Archive for May, 2013

Virtual Book Club: Lean In…Let’s Begin!

May 22, 2013  |  4 Comments

Virtual Chat: Lean In by Sheryl Sandberg


Okay, I dove in, and I’m dying to share thoughts and read thoughts with you all about Sandberg’s theories on women in the workplace.   To be honest with you, I’m not sold on Sandberg yet.  But I’m wavering.  I do like this idea of leaning in, but it’s complicated, and when does Sandberg start talking about that?? (Disclaimer: I’m only on chapter 3).

Let’s start a comment thread to fuel the fire for our virtual chat here on Monday night at 8PM EST.  (Click on comments underneath the post’s title to see the thread and add comments).

Girl Power! (But what kind of power are we talking about?)

Here’s what’s running through my mind:

1) Sandberg claims that she does not advocate for all women having the same objectives, i.e. that it’s cool if some woman choose to go to work and that some women choose to stay home, saying “Some of the most important contributions to our world are made by caring for one person at a time.  We each have to chart our own unique course and define which goals fit our lives, values, and dreams.” (Sandberg 10).  However, she also claims that the only way for women to gain equal status with men is if women hold more positions of power.    She advocates for “ambition in any pursuit”.  Let’s keep it real Sheryl- those two ideas are dichotomous, and in my mind, they punch holes in your lean in theory. I question whether it’s possible for women to gain enough power in the world  to attain total equality with men given the biological drive women feel to stay home with their children, or spend time with their children.  The gap between men and women is the widest disparity in the world-it cuts through time, it cuts through culture.  Moreover, I question the idea and interpretation of “power” in our society, and wonder how attaining the power that Sandberg’s talking about will provide equality between men and women.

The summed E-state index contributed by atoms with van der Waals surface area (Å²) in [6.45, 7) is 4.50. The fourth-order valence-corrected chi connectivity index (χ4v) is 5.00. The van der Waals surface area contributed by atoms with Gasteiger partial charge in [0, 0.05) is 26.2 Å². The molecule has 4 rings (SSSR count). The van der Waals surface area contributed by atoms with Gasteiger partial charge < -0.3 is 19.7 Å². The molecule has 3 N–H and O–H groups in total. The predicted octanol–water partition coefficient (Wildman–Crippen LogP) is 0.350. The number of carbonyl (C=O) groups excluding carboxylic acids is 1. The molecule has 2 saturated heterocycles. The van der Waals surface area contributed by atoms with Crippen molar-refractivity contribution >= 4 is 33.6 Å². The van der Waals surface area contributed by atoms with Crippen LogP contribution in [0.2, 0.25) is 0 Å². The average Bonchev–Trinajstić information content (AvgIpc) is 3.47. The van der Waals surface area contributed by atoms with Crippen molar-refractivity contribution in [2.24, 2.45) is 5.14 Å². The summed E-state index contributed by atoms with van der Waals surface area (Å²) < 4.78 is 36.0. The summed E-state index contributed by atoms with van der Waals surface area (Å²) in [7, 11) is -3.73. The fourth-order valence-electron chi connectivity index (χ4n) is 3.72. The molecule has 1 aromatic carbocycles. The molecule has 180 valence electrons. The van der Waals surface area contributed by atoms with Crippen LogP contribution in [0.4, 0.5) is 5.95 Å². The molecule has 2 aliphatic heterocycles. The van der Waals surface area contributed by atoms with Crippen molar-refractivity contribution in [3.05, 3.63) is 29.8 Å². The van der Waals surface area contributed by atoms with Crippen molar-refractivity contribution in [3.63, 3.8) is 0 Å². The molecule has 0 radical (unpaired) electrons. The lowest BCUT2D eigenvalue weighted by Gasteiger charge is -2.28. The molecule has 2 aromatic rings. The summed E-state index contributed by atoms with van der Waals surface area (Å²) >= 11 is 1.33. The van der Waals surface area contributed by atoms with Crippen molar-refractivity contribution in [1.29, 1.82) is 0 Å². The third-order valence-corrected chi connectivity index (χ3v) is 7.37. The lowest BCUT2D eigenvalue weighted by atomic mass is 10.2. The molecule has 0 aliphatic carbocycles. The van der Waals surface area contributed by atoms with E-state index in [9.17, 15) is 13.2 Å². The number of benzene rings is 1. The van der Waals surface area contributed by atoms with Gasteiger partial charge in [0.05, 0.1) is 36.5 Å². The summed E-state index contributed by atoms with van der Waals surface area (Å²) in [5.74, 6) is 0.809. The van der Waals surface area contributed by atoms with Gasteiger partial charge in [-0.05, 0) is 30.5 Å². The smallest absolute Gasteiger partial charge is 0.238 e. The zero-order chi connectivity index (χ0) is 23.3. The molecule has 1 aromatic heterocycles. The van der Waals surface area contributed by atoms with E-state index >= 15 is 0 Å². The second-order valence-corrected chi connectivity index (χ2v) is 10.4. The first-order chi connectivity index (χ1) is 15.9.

2) I love the connection between Tina Fey’s Bossypants and Sandberg’s Lean In: both profess how speaking up as a women in the workplace will laud you the title of “bitch” or that you are being “bossy”.  I work in a place full of women, and I still feel every time I speak up and am direct, people feel hurt or that I am being “bitchy”.  Sandberg says, “When a girl tries to lead, she is often labeled bossy. Boys are seldom called bossy because a boy taking the role of the boss does not surprise or offend” (19). I wonder how many other women feel like when they take the lead, they are judged negatively? Moreover, how can we as women support one another in these scenarios as opposed to pull each other down through gossip, or the expectation that we should receive emotional vindication at every meeting in the workplace?

Comment at your own pace!

In solidarity, Kass

Addendum: Let’s take two weeks to read this book.  It’s loaded! Can’t wait to comment throughout the weekend and chat on Monday via

Double Addendum: This is a friendly chat designed to provoke our thoughts and to grow and learn from one another.  We might think differently, but that’s the awesome part.

Principals Are People Too (A BYOD Primer)

The best (movie) educator that ever lived. I cant wait until I get a head full of grey hair so that I can start introducing myself as "Batman". Joe Clark would be all about BYOT.